A few times, at the beginning of Leviathan Wakes, the food and drinks available on the Belt are incidentally described. For example in this scene with Miller:

He stretched, ate his last bite of fungal curds, drank the dregs of something not entirely unlike coffee, and headed to keep peace in wartime.

And previously:

Miller stopped at a food cart near one of the tube stations for a bowl of vat rice and textured protein that approximated teriyaki chicken

Miller doesn't like both the coffee and the chicken, as they are surrogates.

So my question is: how can a Belter know the difference between a surrogate and the real food if he, like Miller, always lived on the Belt? Is there availability of the real counterparts of the engineered foods consumed daily - or is it just a way for the authors to describe it to the readers?

  • Is this "not entirely unlike coffee" thing supposed to be a reference to Hitchhikers' Guide To The Galaxy? >8^)
    – antred
    Jun 13, 2017 at 22:30

2 Answers 2


I just started reading Leviathan Wakes, and this is actually covered very early in the novel, before the low quality of the imitation food is even brought up. (It comes before Miller returns to his apartment for the first time, which is the first time he mentions the quality of the food he eats.)

In chapter 2, Miller reflects on all the trade goods that are transported through Ceres:

Platinum, iron and titanium from the Belt. Water from Saturn, vegetables and beef from the big mirror-fed greenhouses on Ganymede and Europa, organics from Earth and Mars. Power cells from Io, Helium-3 from the refineries on Rhea and Iapetus.

So they do grow vegetables and raise livestock for food among the outer planets, and these food products are trafficked through the Belt. I think we can assume that the reason this industry is centered on Ganymede and Europa is those moons' sufficient supply of water - crops grown in the Belt would be only the most water-efficient ones, and livestock raising uses huge amounts of water compared to food crops.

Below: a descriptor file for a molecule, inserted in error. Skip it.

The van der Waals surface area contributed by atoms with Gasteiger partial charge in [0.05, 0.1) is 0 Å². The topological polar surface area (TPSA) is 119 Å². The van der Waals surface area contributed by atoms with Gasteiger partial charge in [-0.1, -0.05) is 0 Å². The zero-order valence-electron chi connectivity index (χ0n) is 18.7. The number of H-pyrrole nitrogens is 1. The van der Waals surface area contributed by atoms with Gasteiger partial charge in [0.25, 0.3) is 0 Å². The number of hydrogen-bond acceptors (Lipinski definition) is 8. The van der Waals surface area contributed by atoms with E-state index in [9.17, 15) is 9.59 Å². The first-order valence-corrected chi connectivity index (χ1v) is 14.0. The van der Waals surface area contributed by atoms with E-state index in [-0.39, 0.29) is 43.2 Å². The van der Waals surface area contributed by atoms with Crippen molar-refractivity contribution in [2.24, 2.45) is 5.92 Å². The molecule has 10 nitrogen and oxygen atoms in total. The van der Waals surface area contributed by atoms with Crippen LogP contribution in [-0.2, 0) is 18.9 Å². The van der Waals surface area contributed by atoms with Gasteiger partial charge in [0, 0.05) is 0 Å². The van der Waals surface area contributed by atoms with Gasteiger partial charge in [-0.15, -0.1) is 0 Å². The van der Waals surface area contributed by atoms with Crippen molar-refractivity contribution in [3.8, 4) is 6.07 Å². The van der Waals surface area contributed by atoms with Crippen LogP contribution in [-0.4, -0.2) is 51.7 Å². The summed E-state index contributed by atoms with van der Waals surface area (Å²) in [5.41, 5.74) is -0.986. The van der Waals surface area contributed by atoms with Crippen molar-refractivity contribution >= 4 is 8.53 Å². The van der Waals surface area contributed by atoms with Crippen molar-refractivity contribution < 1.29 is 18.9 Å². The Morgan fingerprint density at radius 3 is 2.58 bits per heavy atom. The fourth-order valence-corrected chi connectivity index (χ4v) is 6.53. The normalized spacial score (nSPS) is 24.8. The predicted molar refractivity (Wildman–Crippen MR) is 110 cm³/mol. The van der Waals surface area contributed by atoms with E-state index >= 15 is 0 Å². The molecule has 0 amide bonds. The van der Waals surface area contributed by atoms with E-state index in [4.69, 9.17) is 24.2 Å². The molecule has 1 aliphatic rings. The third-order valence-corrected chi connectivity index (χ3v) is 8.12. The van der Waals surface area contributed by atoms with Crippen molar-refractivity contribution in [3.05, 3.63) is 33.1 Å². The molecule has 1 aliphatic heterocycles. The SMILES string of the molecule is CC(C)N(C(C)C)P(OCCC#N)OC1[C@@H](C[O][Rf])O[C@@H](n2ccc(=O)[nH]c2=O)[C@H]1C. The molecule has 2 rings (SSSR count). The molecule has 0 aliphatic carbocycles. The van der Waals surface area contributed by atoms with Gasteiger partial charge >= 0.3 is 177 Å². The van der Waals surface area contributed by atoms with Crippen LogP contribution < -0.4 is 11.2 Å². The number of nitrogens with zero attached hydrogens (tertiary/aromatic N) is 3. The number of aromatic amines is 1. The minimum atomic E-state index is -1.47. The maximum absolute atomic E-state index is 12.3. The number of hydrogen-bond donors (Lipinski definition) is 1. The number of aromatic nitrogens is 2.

When Miller meets Captain Shaddid, coffee is mentioned specifically:

Real cloth tapestries hung from the walls, and the scent of coffee and cinnamon came from an insert in her air filter that cost about a tenth of what the real foodstuffs would have.

So coffee, for one, is available on Ceres, but it's certainly very expensive, at least compared to its cost on 21st century Earth. I think we can assume that other natural food products (aside from the ubiquitous rice, and reconstituted yeast, fungus and vegetable protein) are not generally available on Miller's salary. But ten times the cost of everyday necessities is not an unattainable luxury, so he may treat himself to expensive "real" food on special occasions.

I'll update this answer if I notice any mention later of Miller's taste for real food, but I think these early points cover the crux of the question.

  • Looks like I missed those paragraphs while reading the book! Thank you very much for your answer!
    – user54256
    Feb 16, 2016 at 20:11
  • 1
    @NicolaBastianello They came before the parts that caused you to ask the question, so I'm sure you weren't thinking about it at that point, so early in the story. And of course, I'd seen your question before I started reading, so there we go.
    – recognizer
    Feb 16, 2016 at 20:39

I don't think the matter has been addressed, but I presume that various "real" foods are grown in larger habitats and on the Jovian moons and that anyone not destitute has at least tried a few.

Detective Miller was, if not a golden boy at least firmly in the groove of a successful career, once. He'd have had access to some basic luxuries.

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